Enterprise NI, CEO
Speaking about the Barometer’s findings, Michael McQuillan, CEO of Enterprise NI, said: “The fact that 52% of the micro and small businesses who took part in the 2023 NI Enterprise Barometer believe cost pressures are impacting the future sustainability of their business is extremely worrying. This concern is compounded when we see that only 36% of respondents to the Barometer reported an increase in their profitability in the last year and that 20% are seeing their business contract, with a further 10% saying they are in difficulty or at risk of closure.

“Small and micro businesses are the backbone of the Northern Ireland economy and that is highlighted by the fact that 73% of our respondents are now operating outside of our main cities in Northern Ireland.

“They are at the heart of our communities here, and while the survey has shown more owners have a positive view, with increased confidence and ambition for growth, sadly the reality for many is they will continue to be challenged in profitability because of the cost of doing business and lack of access to appropriate finance and support. We cannot let that happen.

“With 77% of respondents to the survey having sought some form of business advice or support in the last twelve months, we can see there is a very real need out there for further specific assistance for these businesses. There is also a massive, untapped opportunity, to grow local businesses outside of NI and this cannot be ignored. The top learning and support ask from businesses across all sectors is in Sales/Exporting/Business Development and this fundamental support gap must be addressed.

“I am delighted Enterprise NI, and our vibrant network of 27 Local Enterprise Agencies across Northern Ireland, are delivering all of the pre-start, start-up, and early-stage strands of the new Go Succeed programme, and that we are the main delivery force in the growth and scaling strands, but the very clear picture from this year’s Barometer findings is that our micro and small businesses need more bespoke support that is easy to access.

“Northern Ireland urgently needs its first dedicated Entrepreneurship Strategy, and as the NI Enterprise Barometer is the biggest deep dive into small and micro businesses and self-employment in Northern Ireland, it is vital its findings are used to shape this. The rich seam of data we now have can help inform the types of policy and equitable support that will address the specific business needs of micro and small businesses, and ensure we are in a position to achieve our vision of a 10x economy by building a strong and flourishing culture of entrepreneurship right across Northern Ireland.”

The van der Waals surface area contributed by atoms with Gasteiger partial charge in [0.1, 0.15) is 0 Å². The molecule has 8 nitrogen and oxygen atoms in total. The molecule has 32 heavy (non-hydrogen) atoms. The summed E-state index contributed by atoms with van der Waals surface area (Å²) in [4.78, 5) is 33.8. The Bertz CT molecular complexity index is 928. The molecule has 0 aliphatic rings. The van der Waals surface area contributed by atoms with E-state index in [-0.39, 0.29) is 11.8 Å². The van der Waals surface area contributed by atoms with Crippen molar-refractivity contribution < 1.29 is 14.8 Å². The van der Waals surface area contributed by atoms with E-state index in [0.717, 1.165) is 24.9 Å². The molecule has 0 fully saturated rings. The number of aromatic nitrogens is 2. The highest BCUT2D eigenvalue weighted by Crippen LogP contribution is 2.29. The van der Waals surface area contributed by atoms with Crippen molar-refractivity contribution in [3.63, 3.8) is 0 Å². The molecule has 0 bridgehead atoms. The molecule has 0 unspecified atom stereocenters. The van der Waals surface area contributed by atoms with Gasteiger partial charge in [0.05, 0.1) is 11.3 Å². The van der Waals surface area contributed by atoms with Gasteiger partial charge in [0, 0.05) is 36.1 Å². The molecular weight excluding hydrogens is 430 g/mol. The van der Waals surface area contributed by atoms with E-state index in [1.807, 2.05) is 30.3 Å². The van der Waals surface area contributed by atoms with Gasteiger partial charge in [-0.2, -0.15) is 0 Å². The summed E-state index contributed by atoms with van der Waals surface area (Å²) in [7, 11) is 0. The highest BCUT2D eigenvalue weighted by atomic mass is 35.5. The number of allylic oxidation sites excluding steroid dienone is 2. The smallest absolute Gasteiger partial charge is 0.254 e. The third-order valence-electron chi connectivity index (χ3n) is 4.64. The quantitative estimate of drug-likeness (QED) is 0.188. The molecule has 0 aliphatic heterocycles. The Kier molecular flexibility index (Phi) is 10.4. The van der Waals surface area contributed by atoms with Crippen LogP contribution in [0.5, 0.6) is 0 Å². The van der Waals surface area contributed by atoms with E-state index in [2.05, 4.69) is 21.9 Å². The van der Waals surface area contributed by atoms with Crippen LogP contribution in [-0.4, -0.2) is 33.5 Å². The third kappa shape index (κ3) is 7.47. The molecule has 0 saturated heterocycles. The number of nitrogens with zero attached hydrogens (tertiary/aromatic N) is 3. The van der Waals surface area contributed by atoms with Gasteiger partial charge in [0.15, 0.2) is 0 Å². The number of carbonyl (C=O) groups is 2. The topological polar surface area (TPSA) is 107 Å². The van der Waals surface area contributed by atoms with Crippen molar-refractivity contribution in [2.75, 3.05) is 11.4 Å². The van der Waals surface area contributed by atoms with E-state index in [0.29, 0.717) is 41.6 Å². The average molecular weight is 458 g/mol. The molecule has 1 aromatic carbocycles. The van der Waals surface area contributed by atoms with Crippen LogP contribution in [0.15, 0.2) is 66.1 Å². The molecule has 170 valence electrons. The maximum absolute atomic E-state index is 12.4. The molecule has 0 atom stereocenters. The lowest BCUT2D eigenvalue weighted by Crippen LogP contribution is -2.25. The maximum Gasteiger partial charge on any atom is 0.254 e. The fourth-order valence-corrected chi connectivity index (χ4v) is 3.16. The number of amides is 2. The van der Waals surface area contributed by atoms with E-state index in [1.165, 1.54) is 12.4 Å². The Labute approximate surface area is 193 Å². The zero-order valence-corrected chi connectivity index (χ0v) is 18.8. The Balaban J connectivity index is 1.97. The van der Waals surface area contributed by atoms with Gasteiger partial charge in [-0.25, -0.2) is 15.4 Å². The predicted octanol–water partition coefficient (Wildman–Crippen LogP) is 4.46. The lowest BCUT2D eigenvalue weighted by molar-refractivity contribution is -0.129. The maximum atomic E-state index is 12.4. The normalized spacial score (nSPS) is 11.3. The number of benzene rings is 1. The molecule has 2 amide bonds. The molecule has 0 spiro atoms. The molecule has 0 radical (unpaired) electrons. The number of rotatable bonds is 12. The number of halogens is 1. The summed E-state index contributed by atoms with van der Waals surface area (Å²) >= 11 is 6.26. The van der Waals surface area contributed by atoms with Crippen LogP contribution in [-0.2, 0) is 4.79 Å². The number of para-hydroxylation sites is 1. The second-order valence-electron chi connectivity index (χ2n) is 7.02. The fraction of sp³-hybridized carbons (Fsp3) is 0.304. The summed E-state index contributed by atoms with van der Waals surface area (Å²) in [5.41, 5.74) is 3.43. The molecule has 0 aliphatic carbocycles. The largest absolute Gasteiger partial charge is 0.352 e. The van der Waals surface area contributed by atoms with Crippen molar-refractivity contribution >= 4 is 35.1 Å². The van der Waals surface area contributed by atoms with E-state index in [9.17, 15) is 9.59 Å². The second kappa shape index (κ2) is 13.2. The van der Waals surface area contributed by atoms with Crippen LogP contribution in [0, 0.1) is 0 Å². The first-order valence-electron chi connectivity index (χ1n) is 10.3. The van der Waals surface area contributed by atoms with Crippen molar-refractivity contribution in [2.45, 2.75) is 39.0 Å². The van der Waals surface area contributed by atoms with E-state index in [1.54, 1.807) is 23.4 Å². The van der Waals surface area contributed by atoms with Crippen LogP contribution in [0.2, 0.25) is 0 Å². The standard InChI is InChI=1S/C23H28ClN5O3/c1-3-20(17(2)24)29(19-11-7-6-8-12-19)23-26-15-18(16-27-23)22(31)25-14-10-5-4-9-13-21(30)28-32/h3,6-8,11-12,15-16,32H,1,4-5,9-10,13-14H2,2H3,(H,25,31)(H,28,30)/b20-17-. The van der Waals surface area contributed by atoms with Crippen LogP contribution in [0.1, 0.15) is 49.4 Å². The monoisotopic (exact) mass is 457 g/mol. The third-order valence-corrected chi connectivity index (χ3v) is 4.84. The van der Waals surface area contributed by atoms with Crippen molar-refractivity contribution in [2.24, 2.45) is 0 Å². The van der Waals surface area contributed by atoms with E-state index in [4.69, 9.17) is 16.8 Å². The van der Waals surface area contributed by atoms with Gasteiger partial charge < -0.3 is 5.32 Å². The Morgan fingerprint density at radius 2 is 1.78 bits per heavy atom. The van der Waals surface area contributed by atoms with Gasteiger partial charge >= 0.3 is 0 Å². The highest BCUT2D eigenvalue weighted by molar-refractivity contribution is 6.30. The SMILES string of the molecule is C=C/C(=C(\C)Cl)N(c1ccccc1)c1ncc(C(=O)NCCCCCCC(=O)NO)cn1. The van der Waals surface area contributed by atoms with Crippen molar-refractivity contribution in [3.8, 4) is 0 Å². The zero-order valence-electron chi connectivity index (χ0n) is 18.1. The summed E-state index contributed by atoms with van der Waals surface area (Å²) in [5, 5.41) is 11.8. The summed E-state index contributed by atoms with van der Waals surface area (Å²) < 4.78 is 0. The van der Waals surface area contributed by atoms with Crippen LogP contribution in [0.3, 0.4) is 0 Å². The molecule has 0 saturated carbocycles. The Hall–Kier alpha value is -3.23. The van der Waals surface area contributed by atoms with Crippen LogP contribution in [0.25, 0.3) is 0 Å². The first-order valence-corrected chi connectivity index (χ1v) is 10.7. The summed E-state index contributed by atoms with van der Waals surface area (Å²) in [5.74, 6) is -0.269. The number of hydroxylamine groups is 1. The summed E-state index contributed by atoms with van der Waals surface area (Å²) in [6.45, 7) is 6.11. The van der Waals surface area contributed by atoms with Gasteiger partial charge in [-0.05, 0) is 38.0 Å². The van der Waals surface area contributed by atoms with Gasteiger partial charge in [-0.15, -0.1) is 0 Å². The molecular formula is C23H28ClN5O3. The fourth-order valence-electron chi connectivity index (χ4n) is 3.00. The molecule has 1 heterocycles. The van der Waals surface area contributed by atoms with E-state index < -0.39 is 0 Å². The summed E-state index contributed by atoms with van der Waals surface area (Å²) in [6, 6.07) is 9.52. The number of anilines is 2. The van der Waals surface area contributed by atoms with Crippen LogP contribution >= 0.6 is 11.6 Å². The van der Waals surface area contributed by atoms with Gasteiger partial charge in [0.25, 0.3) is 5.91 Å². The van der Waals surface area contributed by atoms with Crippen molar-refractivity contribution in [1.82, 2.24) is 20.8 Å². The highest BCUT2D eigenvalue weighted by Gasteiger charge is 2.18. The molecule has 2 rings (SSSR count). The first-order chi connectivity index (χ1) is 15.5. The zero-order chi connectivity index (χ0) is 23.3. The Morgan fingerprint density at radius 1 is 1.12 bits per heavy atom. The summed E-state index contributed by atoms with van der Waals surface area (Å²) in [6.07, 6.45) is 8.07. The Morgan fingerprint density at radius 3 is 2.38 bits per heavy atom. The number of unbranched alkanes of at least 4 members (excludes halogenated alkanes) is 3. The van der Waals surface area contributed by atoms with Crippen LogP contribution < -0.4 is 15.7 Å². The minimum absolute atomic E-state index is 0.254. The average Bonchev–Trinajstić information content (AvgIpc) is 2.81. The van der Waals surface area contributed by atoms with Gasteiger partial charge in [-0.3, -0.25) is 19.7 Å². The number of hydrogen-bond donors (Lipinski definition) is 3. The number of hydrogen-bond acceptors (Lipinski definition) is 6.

Maureen O’Reilly, Barometer Economist, added: “Amidst the emergence of some business confidence in headline growth for the forthcoming year, there are some striking concerns. The escalating costs of doing business threaten to undermine profitability and cost competitiveness, which could frustrate the strategic growth plans of numerous enterprises and threaten the survival of others.

“The survey also underscores a critical issue that must be addressed if we are to build any sustainable growth back into our economy and that is businesses own assessment of the alarming gaps in productivity-related skills and development. Failure to bridge these gaps poses a substantial threat to the competitiveness of countless businesses, potentially hampering their ability to thrive in an increasingly demanding market landscape.”

Commenting on the results, Scott Wylie, co-founder of, a technology company now based in LEDCOM’s Work Cube space in Ballyclare, spoke about his experience in accessing support for his micro-business. He said: “From the outset, Enterprise NI and LEDCOM knew the type of support we needed and what would make a real difference to us. As well as the fixed-price all-inclusive office space, they knew the challenges we would face as a micro business wanting to market our services globally, and through empathetic mentoring and informed signposting have really helped us. Today, we’re based in Ballyclare but we work with clients everywhere from Boston to California and Canada. We hear a lot about the government support given to large multi-national companies to locate here, but the Barometer’s findings are crucial in ensuring smaller business owners are given the specialised support we need to be able to succeed.”

This year also saw Enterprise NI team up with the National Enterprise Network across Scotland, England, and Wales for the first time to capture data from similar firms in those regions about access to finance. Comparative data is currently being analysed and will be released in 2024.

To view the findings of the 2023 Enterprise NI Barometer, visit

Jennifer McWilliams
Written By
Jennifer McWilliams